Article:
Marketplace on WVTF, RADIO IQ & RADIO IQ w/BBC News

Weekdays at 6:00 PM on WVTF and 6:30 PM on RADIO IQ

Marketplace with host Kai Ryssdal produced and distributed by American Public Media focuses on the latest business news both nationally and internationally, the global economy, and wider events linked to the financial markets.

The only national daily business news program originating from the West Coast, Marketplace is noted for its timely, relevant and accessible coverage of business, economics and personal finance. 

Marketplace, weekdays at 6:00 pm on WVTF and 6:30 pm on our RADIO IQ and RADIO IQ With BBC News networks.

Be sure to check out the  Marketplace Morning Report weekdays at 9:51 on RADIO IQ and RADIO IQ With BBC News.

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Program Headlines

  • Friday, May 22, 2015 2:26pm

    On the next episode of Marketplace Weekend, we're looking at your money across the years.

    We want to know: what's the first thing you ever saved up to buy?

    Send us your memories of your first purchases, and how much they cost. 

    Write to us here, visit the Marketplace Facebook page, or tweet us, we're @MarketplaceWKND

  • Friday, May 22, 2015 7:01am

    The guessing game over when interest rates will go up ... continues. More on that. Plus, we all know what a 'leap year' is, but what about a 'leap second'? On June 30th, an extra second will be added to the world's clocks to make up for the discord between the earth's rotation and the clocks we humans use. And while it may not seem like much, it's a big deal to the world's markets. Plus, residents in the struggling city of Flint, Michigan, have seen their share of hardship over the years. In addition to a catastrophic loss of manufacturing jobs and subsequent blight, the city is losing its grocery stores, making life even more difficult for its poorest residents.

  • Friday, May 22, 2015 6:00am

    Residents in the struggling town of Flint, Michigan, have seen their share of hardship over the years.

    In addition the catastrophic loss of manufacturing jobs and subsequent blight, the city is also struggling to provide groceries to its poorest residents.

    Jason Lorenz, a public information officer at Flint City Hall, has a wall map showing the city boundaries. One thing that’s rapidly disappearing from the map are grocery stores.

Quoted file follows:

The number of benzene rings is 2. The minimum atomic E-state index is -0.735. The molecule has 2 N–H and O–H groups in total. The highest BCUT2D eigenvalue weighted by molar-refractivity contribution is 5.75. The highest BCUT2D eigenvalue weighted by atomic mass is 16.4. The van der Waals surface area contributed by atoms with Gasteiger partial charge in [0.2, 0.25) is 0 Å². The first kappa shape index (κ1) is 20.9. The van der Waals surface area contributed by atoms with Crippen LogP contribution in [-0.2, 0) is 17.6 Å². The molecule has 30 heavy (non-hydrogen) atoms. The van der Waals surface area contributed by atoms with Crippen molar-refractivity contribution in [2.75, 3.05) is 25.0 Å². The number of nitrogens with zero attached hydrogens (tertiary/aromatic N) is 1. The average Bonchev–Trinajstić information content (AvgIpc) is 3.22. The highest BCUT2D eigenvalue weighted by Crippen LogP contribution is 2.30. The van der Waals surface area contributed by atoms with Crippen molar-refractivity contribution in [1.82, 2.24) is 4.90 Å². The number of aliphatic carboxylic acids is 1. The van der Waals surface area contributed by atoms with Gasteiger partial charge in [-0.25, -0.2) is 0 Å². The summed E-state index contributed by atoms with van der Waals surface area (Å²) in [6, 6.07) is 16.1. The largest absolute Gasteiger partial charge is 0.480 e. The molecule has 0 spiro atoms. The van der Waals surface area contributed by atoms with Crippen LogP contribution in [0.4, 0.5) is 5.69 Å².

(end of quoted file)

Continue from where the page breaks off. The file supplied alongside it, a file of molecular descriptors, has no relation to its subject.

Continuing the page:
“Yeah, we had a Kroger that closed, we have a Meijer up on the northwest side of town. Either side of M-21 here were two VG’s. They both closed,” Lorenz says.

    Over the past eight months, Flint has seen three groceries close, most recently the Kroger on Davison Road. That means that a city of 100,000 people now has only one major grocery within city limits.

    “Flint was a very tough decision for us,” says Kroger spokesman Brandon Barrow. This latest store closure, he says, was simply unavoidable.

    Kroger closed the Davison Road location only two weeks after making the announcement. Barrow says the business was simply unsustainable.

    “Over the course of nine years, we lost just over $3 million at that particular location.”

    According the U.S. Census, more than 40 percent of Flint’s residents live below the poverty line. Many don’t have cars, meaning they are increasingly cut off from fresh groceries.

    Bettie Cavendish is disabled and can’t drive. When the Eastside Kroger closed, she started taking the bus to a Walmart located outside the city. 

    “It’s a four to-six hour trip, generally, for me,” Cavendish says. “I [also] have to walk a half hour to get to the bus stop, because it doesn't go down the road I'm on. “

    And after she’s done all of her shopping, Cavendish says she has to carry all her groceries back home. It’s one of the hardest parts of her week.

    "I guess people would think it would be easier because you have the time when you're disabled. But it's a lot harder. They don't make it easier on you at all."

    The bus that Cavendish takes is a special grocery route that Flint created as a 90-day test. If the ridership is there, the line may become permanent, says Ed Benning, general manager of Flint’s bus system, the MTA.